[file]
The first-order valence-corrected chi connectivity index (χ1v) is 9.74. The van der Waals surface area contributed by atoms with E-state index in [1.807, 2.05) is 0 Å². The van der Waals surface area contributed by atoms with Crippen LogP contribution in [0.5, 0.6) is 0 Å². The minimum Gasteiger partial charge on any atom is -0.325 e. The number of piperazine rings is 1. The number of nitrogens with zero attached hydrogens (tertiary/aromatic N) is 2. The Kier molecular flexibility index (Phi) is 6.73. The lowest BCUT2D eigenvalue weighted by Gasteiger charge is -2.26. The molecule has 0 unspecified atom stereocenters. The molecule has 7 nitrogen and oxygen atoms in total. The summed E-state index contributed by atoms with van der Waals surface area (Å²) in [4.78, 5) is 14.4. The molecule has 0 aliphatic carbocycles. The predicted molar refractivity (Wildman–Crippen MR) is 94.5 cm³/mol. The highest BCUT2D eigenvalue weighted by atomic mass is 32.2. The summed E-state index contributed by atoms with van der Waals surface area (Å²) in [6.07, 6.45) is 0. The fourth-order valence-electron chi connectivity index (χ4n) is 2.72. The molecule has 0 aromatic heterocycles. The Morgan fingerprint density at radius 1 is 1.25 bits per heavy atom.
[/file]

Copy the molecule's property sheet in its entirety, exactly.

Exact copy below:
The first-order valence-corrected chi connectivity index (χ1v) is 9.74. The van der Waals surface area contributed by atoms with E-state index in [1.807, 2.05) is 0 Å². The van der Waals surface area contributed by atoms with Crippen LogP contribution in [0.5, 0.6) is 0 Å². The minimum Gasteiger partial charge on any atom is -0.325 e. The number of piperazine rings is 1. The number of nitrogens with zero attached hydrogens (tertiary/aromatic N) is 2. The Kier molecular flexibility index (Phi) is 6.73. The lowest BCUT2D eigenvalue weighted by Gasteiger charge is -2.26. The molecule has 0 unspecified atom stereocenters. The molecule has 7 nitrogen and oxygen atoms in total. The summed E-state index contributed by atoms with van der Waals surface area (Å²) in [4.78, 5) is 14.4. The molecule has 0 aliphatic carbocycles. The predicted molar refractivity (Wildman–Crippen MR) is 94.5 cm³/mol. The highest BCUT2D eigenvalue weighted by atomic mass is 32.2. The summed E-state index contributed by atoms with van der Waals surface area (Å²) in [6.07, 6.45) is 0. The fourth-order valence-electron chi connectivity index (χ4n) is 2.72. The molecule has 0 aromatic heterocycles. The Morgan fingerprint density at radius 1 is 1.25 bits per heavy atom.